May 16, 2016, 7am PDT
For decades, New York City's boom times lay deep in the past. Now that the city's growing again, Aaron Renn says New York may need to take cues from the Sun Belt, of all places.
January 6, 2016, 12pm PST
Buffalo Mayor Byron Brown provides insight into one of the nation's most significant planning efforts.
October 22, 2015, 8am PDT
Would the Motor City have produced Motown without pianos in every living room?
December 19, 2014, 12pm PST
Aaron Renn responds to a column in the Kansas City Star lamenting the political inequities of Kansas City's urban setting relative to nearby rural communities.
September 16, 2014, 2pm PDT
Aaron Renn presents a new model for conceptualizing the health of the many layers of communities that make up metropolitan regions, namely the "new donut."
September 1, 2014, 7am PDT
A detailed case study of Kokomo, Indiana, which has achieved an impressive record of investments in streetscape and other capital projects, even as it struggled to deal with the effects of the recession.
May 27, 2014, 10am PDT
Aaron Renn recently explored Columbus, Ohio, where he found a city fueled by growth and doing many things right, but lacking the differentiation it merits among the country's urban marketplaces.
April 19, 2014, 7am PDT
The price tag for massive project to bridge the Ohio River in Louisville, Kentucky complete with dual approach tunnels, has long been a source of controversy. Another sudden cost increase has one commenter wondering how this keeps happening.
March 12, 2014, 8am PDT
Chuck Eckenstahler examines the “Benton Harbor Rule”—the desired funding and support that comes from a designation by the federal government as “metropolitan.” But does the “metropolitan” designation pay off as intended?
February 11, 2014, 10am PST
Cities around the country are implementing alley improvement programs as a tool for neighborhood revitalization, with benefits to the economy and the environment. A recent article celebrates the strides cities have made in reclaiming alley spaces.
October 24, 2013, 1pm PDT
As the first segment of the new $2-3 billion freeway called I-69 linking Evansville and Indianapolis nears completion, Southwest Indiana leaders are already agitating to build the state's next "massive boondoggle," writes Aaron Renn.
August 30, 2013, 11am PDT
In a collection of aerial photos comparing Cincinnati in the 1950s and today, one can see the disastrous effect that the nation's highway building frenzy had on the city's urban fabric.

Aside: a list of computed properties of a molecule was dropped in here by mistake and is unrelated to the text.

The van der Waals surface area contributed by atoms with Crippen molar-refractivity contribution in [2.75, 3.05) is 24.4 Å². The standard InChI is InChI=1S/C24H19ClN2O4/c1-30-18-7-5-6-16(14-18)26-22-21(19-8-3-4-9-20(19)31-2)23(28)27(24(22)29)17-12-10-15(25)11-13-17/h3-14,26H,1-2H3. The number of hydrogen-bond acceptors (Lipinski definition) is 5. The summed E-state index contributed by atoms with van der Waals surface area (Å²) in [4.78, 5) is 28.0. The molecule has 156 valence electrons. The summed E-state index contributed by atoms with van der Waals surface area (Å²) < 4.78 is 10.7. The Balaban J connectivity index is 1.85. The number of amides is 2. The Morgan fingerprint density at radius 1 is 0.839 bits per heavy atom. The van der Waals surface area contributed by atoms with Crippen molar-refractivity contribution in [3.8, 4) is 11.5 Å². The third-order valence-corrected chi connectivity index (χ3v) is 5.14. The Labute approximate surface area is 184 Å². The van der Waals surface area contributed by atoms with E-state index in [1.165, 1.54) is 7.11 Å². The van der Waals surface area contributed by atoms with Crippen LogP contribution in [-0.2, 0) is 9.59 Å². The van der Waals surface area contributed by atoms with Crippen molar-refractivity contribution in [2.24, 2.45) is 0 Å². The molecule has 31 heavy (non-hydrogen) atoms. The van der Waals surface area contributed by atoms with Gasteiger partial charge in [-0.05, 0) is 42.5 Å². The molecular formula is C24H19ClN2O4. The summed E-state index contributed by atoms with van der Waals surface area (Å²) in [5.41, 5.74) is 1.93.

April 24, 2012, 11am PDT
As the concept of infrastructure banks gets increasingly bandied about (see Emanuel, Rahm and Obama, Barack), Aaron M. Renn examines what exactly they do for us that we can’t already do.
February 25, 2012, 5am PST
Detroit native Pete Saunders makes the case that poor planning put the nail in Motown's casket.
February 1, 2012, 8am PST
In New York and Washington, Rod Stevens reports on two very different examples of the importance of programming, or "software", to placemaking.
October 7, 2011, 7am PDT
The Texas Transportation Institute (TTI) released its 2011 Urban Mobility Report, which shows how many additional hours in traffic each commuter would be subject to if public transportation were discontinued.
July 4, 2011, 9am PDT
Portland leads the nation is sustainability and in fact, may be responsible for starting this movement, but its economy remains mediocre and it is one of America's least diverse cities. Urbanophile's Aaron M. Renn explains why.
June 11, 2011, 11am PDT
Data on taxi pick-up and drop-off points can be a useful tool to better understand urban mobility, and how taxis can function as an aspect of public transportation, according to this post.
April 18, 2011, 1pm PDT
Aaron Renn of <em>Urbanophile</em> explains the allure of "greenfield economics" and that the process of urban and suburban decay is cyclical in nature.
April 5, 2011, 8am PDT
Rod Stevens, a business consultant specializing in urban ventures, compiled a list of the most common "silver bullet" solutions put in place by city leaders to address redevelopment over the past 60 years.